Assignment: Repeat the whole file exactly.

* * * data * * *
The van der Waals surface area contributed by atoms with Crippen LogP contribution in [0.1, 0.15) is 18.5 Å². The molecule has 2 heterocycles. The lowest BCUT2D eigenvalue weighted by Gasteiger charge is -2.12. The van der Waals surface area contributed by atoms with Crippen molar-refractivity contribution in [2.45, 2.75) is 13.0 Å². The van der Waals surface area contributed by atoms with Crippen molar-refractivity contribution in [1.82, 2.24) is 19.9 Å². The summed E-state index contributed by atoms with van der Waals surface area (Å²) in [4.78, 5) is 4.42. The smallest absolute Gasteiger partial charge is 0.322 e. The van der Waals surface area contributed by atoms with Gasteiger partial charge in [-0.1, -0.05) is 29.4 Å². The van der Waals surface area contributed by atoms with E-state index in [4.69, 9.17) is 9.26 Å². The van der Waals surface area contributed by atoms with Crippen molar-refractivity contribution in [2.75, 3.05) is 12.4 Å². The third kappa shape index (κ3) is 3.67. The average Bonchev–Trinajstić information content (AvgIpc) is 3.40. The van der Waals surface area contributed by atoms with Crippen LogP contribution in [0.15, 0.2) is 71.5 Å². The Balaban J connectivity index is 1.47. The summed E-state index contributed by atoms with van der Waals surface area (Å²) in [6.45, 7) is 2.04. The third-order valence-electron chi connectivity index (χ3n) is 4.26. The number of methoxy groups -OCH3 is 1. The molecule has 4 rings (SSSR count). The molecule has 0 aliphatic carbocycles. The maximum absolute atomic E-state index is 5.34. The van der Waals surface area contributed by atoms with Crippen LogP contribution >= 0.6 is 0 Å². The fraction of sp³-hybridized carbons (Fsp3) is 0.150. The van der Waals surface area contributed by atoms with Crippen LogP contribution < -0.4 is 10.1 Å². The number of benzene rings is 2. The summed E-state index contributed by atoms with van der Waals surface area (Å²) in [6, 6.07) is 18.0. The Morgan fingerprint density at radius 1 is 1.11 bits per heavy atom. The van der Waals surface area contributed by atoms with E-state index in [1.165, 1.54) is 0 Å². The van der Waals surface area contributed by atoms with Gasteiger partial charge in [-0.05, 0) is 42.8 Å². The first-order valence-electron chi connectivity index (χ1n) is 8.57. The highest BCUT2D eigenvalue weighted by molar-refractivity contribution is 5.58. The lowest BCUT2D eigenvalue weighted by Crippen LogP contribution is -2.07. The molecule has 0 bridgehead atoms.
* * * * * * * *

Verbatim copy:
The van der Waals surface area contributed by atoms with Crippen LogP contribution in [0.1, 0.15) is 18.5 Å². The molecule has 2 heterocycles. The lowest BCUT2D eigenvalue weighted by Gasteiger charge is -2.12. The van der Waals surface area contributed by atoms with Crippen molar-refractivity contribution in [2.45, 2.75) is 13.0 Å². The van der Waals surface area contributed by atoms with Crippen molar-refractivity contribution in [1.82, 2.24) is 19.9 Å². The summed E-state index contributed by atoms with van der Waals surface area (Å²) in [4.78, 5) is 4.42. The smallest absolute Gasteiger partial charge is 0.322 e. The van der Waals surface area contributed by atoms with Gasteiger partial charge in [-0.1, -0.05) is 29.4 Å². The van der Waals surface area contributed by atoms with E-state index in [4.69, 9.17) is 9.26 Å². The van der Waals surface area contributed by atoms with Crippen molar-refractivity contribution in [2.75, 3.05) is 12.4 Å². The third kappa shape index (κ3) is 3.67. The average Bonchev–Trinajstić information content (AvgIpc) is 3.40. The van der Waals surface area contributed by atoms with Crippen LogP contribution in [0.15, 0.2) is 71.5 Å². The Balaban J connectivity index is 1.47. The summed E-state index contributed by atoms with van der Waals surface area (Å²) in [6.45, 7) is 2.04. The third-order valence-electron chi connectivity index (χ3n) is 4.26. The number of methoxy groups -OCH3 is 1. The molecule has 4 rings (SSSR count). The molecule has 0 aliphatic carbocycles. The maximum absolute atomic E-state index is 5.34. The van der Waals surface area contributed by atoms with Crippen LogP contribution >= 0.6 is 0 Å². The fraction of sp³-hybridized carbons (Fsp3) is 0.150. The van der Waals surface area contributed by atoms with Crippen LogP contribution < -0.4 is 10.1 Å². The number of benzene rings is 2. The summed E-state index contributed by atoms with van der Waals surface area (Å²) in [6, 6.07) is 18.0. The Morgan fingerprint density at radius 1 is 1.11 bits per heavy atom. The van der Waals surface area contributed by atoms with E-state index in [1.165, 1.54) is 0 Å². The van der Waals surface area contributed by atoms with Gasteiger partial charge in [-0.05, 0) is 42.8 Å². The first-order valence-electron chi connectivity index (χ1n) is 8.57. The highest BCUT2D eigenvalue weighted by molar-refractivity contribution is 5.58. The lowest BCUT2D eigenvalue weighted by Crippen LogP contribution is -2.07. The molecule has 0 bridgehead atoms.